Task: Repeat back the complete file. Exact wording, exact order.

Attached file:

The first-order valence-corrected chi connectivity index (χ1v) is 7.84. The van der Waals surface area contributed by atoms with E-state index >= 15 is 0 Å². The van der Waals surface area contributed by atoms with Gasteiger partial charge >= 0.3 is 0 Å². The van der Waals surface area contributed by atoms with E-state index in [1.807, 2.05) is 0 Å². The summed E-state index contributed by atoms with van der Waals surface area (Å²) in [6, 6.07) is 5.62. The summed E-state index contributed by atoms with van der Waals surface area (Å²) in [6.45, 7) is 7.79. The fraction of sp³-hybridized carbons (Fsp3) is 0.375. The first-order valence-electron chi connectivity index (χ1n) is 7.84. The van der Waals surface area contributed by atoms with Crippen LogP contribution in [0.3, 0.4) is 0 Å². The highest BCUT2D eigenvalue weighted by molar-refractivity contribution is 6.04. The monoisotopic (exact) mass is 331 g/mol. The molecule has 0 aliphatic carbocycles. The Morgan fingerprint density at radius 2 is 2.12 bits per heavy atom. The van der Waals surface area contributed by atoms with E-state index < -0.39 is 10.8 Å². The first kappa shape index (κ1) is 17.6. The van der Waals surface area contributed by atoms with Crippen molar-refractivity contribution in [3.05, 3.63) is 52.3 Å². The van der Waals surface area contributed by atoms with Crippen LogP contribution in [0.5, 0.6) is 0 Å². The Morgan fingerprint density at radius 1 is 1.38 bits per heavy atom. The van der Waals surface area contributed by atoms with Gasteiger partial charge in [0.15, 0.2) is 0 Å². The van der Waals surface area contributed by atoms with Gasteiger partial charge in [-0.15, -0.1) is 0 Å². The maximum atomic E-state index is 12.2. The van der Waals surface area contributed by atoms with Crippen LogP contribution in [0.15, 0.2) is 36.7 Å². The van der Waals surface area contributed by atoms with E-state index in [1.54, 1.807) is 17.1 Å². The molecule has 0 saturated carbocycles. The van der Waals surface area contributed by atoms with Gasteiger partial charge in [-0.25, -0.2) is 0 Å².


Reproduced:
The first-order valence-corrected chi connectivity index (χ1v) is 7.84. The van der Waals surface area contributed by atoms with E-state index >= 15 is 0 Å². The van der Waals surface area contributed by atoms with Gasteiger partial charge >= 0.3 is 0 Å². The van der Waals surface area contributed by atoms with E-state index in [1.807, 2.05) is 0 Å². The summed E-state index contributed by atoms with van der Waals surface area (Å²) in [6, 6.07) is 5.62. The summed E-state index contributed by atoms with van der Waals surface area (Å²) in [6.45, 7) is 7.79. The fraction of sp³-hybridized carbons (Fsp3) is 0.375. The first-order valence-electron chi connectivity index (χ1n) is 7.84. The van der Waals surface area contributed by atoms with Crippen LogP contribution in [0.3, 0.4) is 0 Å². The highest BCUT2D eigenvalue weighted by molar-refractivity contribution is 6.04. The monoisotopic (exact) mass is 331 g/mol. The molecule has 0 aliphatic carbocycles. The Morgan fingerprint density at radius 2 is 2.12 bits per heavy atom. The van der Waals surface area contributed by atoms with E-state index < -0.39 is 10.8 Å². The first kappa shape index (κ1) is 17.6. The van der Waals surface area contributed by atoms with Crippen molar-refractivity contribution in [3.05, 3.63) is 52.3 Å². The van der Waals surface area contributed by atoms with Crippen LogP contribution in [0.5, 0.6) is 0 Å². The Morgan fingerprint density at radius 1 is 1.38 bits per heavy atom. The van der Waals surface area contributed by atoms with Gasteiger partial charge in [0.15, 0.2) is 0 Å². The van der Waals surface area contributed by atoms with Gasteiger partial charge in [-0.15, -0.1) is 0 Å². The maximum atomic E-state index is 12.2. The van der Waals surface area contributed by atoms with Crippen LogP contribution in [0.15, 0.2) is 36.7 Å². The van der Waals surface area contributed by atoms with E-state index in [1.54, 1.807) is 17.1 Å². The molecule has 0 saturated carbocycles. The van der Waals surface area contributed by atoms with Gasteiger partial charge in [-0.25, -0.2) is 0 Å².